This post is part of the series Simulating Climates in Growth Chambers.
It remains difficult to simulate realistic winters. The more expensive growth chambers will allow programmed temperatures of -2 °C at night (with lights off). Fluorescent and incandescent lights themselves generate heat and the cooling requirement is energy-demanding. LED lights are costly. While a temperature of -2°C is technically possible, I have found out the hard way that this may not actually be what you want. When submitting plants to cold temperatures during the day (+2°C) and freezing temperatures at night (-2°C) it has happened that my soil volume froze, and did not thaw during the day. This resulted in wilting. In nature, plants would form roots deeper down, which have access to soil water. In the chamber, soil volume is very shallow, and assumes the temperature of the surrounding air, while buffering only the highest and lowest extremes.
Our interest has mostly been in growth, so a six-week “chilling period” is applied after one growth season to encourage more uniform flushing in the second growing season. During the chilling period, temperatures are held at a constant 4°C and day length is reduced to 8 hours or less, under reduced light intensity. This has been sufficient in our case, since the plants had received the correct signals to set bud and prepare for winter by the time our simulated end of the growing season (“October 15”) arrived.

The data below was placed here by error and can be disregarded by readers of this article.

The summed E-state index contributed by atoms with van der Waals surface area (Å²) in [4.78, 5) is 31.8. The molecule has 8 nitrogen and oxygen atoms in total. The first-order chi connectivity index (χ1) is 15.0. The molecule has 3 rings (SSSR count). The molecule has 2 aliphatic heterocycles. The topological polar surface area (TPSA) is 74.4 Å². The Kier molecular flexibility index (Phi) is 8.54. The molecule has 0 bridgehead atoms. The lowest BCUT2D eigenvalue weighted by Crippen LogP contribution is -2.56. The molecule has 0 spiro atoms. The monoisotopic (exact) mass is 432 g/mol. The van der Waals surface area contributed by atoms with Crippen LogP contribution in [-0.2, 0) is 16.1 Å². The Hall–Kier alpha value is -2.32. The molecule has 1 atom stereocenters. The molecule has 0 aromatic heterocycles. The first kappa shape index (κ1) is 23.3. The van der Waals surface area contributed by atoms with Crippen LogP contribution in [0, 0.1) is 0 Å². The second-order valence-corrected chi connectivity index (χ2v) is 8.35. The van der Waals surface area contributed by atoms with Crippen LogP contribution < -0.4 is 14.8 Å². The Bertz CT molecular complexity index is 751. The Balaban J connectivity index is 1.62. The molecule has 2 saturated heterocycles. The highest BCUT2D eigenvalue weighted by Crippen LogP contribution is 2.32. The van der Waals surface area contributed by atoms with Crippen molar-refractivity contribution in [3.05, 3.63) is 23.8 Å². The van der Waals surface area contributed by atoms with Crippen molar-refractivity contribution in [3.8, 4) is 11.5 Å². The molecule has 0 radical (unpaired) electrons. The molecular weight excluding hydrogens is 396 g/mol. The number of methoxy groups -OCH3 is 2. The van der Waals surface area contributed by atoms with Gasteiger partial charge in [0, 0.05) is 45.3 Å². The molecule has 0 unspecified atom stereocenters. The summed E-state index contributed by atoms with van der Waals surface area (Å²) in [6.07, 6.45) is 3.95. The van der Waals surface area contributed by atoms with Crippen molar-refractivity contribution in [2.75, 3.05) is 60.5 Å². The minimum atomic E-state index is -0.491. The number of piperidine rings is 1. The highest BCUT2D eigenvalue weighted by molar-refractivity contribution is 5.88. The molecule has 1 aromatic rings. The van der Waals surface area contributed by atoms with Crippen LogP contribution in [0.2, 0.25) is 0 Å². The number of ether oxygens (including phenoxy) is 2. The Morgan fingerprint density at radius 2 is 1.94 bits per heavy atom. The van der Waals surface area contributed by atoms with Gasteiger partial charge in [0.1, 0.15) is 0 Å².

In certain situations it is necessary to have real frost. We found this was true for testing cold hardiness of pine and spruce. We use the electrolytic leakage method described in Hannerz et al. (1999)1. Day length is the most important trigger in signalling the end of the growing season and initiating dormancy. However, in nature these shorter days are correlated with cooling temperatures. When the factors are uncoupled in the growth chamber, we find that the cooler temperatures are a required component of the acclimation procedure. We have successfully induced hardiness by subjecting plants which had already set bud to brief periods of night frost. To this aim, we gradually, over a period of 4 days, dropped night temperatures to a minimum of -2°C, until we kept it there for two hours.
A week after this acclimation took place, pretests revealed that the plants had responded sufficiently to reveal the population signal we were interested in, and yield suitable testing temperatures. Full tests were scheduled for the second week after the frost. Higher daytime temperatures (maxima between 23 and 30 °C) did not undo or mask the nighttime frost signal, and the soil never risked freezing with these brief exposures.
1 Hannerz, M., S.N. Aitken, J.N. King, and S. Budge. 1999. Effects of genetic selection for growth on frost hardiness in western hemlock. Can. J. For. Res. 29: 509–516